A very Happy New Year to you too Sylvia! I love this iris and to have blooms in the winter-one doesn’t even see the nibbled part or tattered leave. Thanks for sharing this spot of sunshine!

  • Helen/patientgardener January 4, 2009, 9:05 am

    Lovely post – I struggle with getting Irises to flower this early. Though I had some very similar outside my office window back in November – they are completely neglected and undisturbed so maybe this is the secret.

  • Racquel January 4, 2009, 10:31 am

    That is a spectacular Iris! Mine don’t bloom this early in the year. Around March or April is when they start to open up.

  • Karrita January 4, 2009, 11:33 am

    Sylvia and Pamona~
    Happy new year! It was enjoyable to read this post. The colors of your iris are just incredible! A really nice photo! And how delightful that it blooms at this time of year.
    Karrita

  • Frances January 4, 2009, 12:11 pm

    Hi Sylvia and Pomona, a happy new year to you both! I love any winter blooming flower and this is no exception. It will go on the *want* list this minute. Thanks for letting us know a little bit about it, a rare gem!
    Frances

  • Meems January 4, 2009, 7:47 pm

    Hello Sylvia and Pomona, Thank you, Sylvia for alerting me to this post. It is always so nice to hear from you and to get a peek at your garden. What a gorgeous Iris you have displayed for us. The close-up photo is just stunning.

  • Sylvia (England) January 5, 2009, 5:04 am

    Thank you for all your kind comments.

    Yes Victoria it is beautiful, I can’t believe that it flowers at this time of the year. I like this variety for its bright blue flowers.

    Northern Shade, it is has a long flowering period most Iris are over so quick that if you are on holiday you miss them!

    Tina, I had a neighbour how picked the iris buds (same species) so they didn’t get nibbled and put them in a vase. As she couldn’t see hers from a window this was a good idea. They last a couple of days.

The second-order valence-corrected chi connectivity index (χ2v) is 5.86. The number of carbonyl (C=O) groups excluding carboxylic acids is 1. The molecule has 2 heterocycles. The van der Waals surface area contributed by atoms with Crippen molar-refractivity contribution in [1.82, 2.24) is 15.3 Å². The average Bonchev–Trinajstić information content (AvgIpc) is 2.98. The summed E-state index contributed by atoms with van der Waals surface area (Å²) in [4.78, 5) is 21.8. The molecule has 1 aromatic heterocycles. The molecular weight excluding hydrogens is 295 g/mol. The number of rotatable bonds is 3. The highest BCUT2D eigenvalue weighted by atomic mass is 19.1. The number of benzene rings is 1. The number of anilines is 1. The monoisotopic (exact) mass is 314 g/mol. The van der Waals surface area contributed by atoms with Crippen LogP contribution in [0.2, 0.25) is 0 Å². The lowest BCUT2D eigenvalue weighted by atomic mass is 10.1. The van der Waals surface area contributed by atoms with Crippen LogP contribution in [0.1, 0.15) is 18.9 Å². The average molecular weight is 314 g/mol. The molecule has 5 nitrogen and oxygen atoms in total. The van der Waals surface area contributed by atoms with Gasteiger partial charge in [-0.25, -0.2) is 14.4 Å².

Helen, yes they do thrive on neglect and are better undisturbed. I just hope my clump doesn’t get too big for its position.

    Racquel, we have a fairly mild climate, though we have had more frosts this year than for years.

    Karrita, thank you for your comment, it took me quiet a few tries to get this photo as I suffer from camera shake!

    Frances, This iris was on my ‘want’ list for a few years, I am so pleased I bought it. If I every move it is coming with me!

    Meems, I am so pleased that Pomona gives me the opportunity to share a little bit of my garden and plants with you. I thought long and hard about alerting people but I don’t think anyone was offended.

  • Cameron (Defining Your Home Garden) January 5, 2009, 7:58 am

    Syliva,

    Beautiful iris! An exquisite flower indeed. It’s great to hear about your garden.

    Cheers,
    Cameron

  • Anne January 5, 2009, 9:44 am

    Hi Sylvia! Happy New Year! Its nice to hear news of your garden. Love the delicacy of that little iris.

  • Pomona Belvedere January 5, 2009, 12:43 pm

    Sylvia, you’ve definitely inspired me to put this iris on my list. I’m already a fan of Iris danfordiae and Iris reticulata, which bloom in about February here. I’m thinking that with the unguicularis clan, I might be able to work out a plan where I have some kind of iris flowering through the winter. Thanks for a great post.

  • inadvertentfarmer January 5, 2009, 4:53 pm

    I am now going to have to add another flower to my ever growing list, lol! Great post sylvia, I hope you have a wonderful and blessed New Year! Kim

  • Tyra January 13, 2009, 5:29 am

    Hello dear Sylvia and Pomona and Happy New Year (a little bit late) What a wonderful Iris unguicularis, that Mary most have been a wonderful person, I have to look her up.
    Take care and lets hope that 2009 will bring us all joy./ Tyra

  • Shirley Bovshow "EdenMaker" January 14, 2009, 11:15 pm

    Sylvia,
    Your photos are beautiful and you picked a great subject to write about. So, when are you starting your blog?
    Happy New Year Sylvia, you are wonderful.
    Shirley